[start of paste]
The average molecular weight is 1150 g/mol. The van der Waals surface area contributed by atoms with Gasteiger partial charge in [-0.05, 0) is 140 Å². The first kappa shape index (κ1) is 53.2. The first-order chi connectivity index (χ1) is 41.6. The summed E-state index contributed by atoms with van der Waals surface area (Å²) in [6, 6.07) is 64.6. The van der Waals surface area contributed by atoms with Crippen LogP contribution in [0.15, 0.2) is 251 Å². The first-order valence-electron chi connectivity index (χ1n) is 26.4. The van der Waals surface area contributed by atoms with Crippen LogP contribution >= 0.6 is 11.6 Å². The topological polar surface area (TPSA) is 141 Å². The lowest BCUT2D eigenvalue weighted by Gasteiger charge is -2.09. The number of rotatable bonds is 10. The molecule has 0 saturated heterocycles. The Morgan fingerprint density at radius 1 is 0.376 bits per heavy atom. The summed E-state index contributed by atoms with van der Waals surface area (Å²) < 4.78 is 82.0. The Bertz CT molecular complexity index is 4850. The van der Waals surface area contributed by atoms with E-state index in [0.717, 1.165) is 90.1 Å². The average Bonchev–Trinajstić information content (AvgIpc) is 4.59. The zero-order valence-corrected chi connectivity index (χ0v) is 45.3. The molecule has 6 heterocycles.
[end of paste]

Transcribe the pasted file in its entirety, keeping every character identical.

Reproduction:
The average molecular weight is 1150 g/mol. The van der Waals surface area contributed by atoms with Gasteiger partial charge in [-0.05, 0) is 140 Å². The first kappa shape index (κ1) is 53.2. The first-order chi connectivity index (χ1) is 41.6. The summed E-state index contributed by atoms with van der Waals surface area (Å²) in [6, 6.07) is 64.6. The van der Waals surface area contributed by atoms with Crippen LogP contribution in [0.15, 0.2) is 251 Å². The first-order valence-electron chi connectivity index (χ1n) is 26.4. The van der Waals surface area contributed by atoms with Crippen LogP contribution >= 0.6 is 11.6 Å². The topological polar surface area (TPSA) is 141 Å². The lowest BCUT2D eigenvalue weighted by Gasteiger charge is -2.09. The number of rotatable bonds is 10. The molecule has 0 saturated heterocycles. The Morgan fingerprint density at radius 1 is 0.376 bits per heavy atom. The summed E-state index contributed by atoms with van der Waals surface area (Å²) < 4.78 is 82.0. The Bertz CT molecular complexity index is 4850. The van der Waals surface area contributed by atoms with E-state index in [0.717, 1.165) is 90.1 Å². The average Bonchev–Trinajstić information content (AvgIpc) is 4.59. The zero-order valence-corrected chi connectivity index (χ0v) is 45.3. The molecule has 6 heterocycles.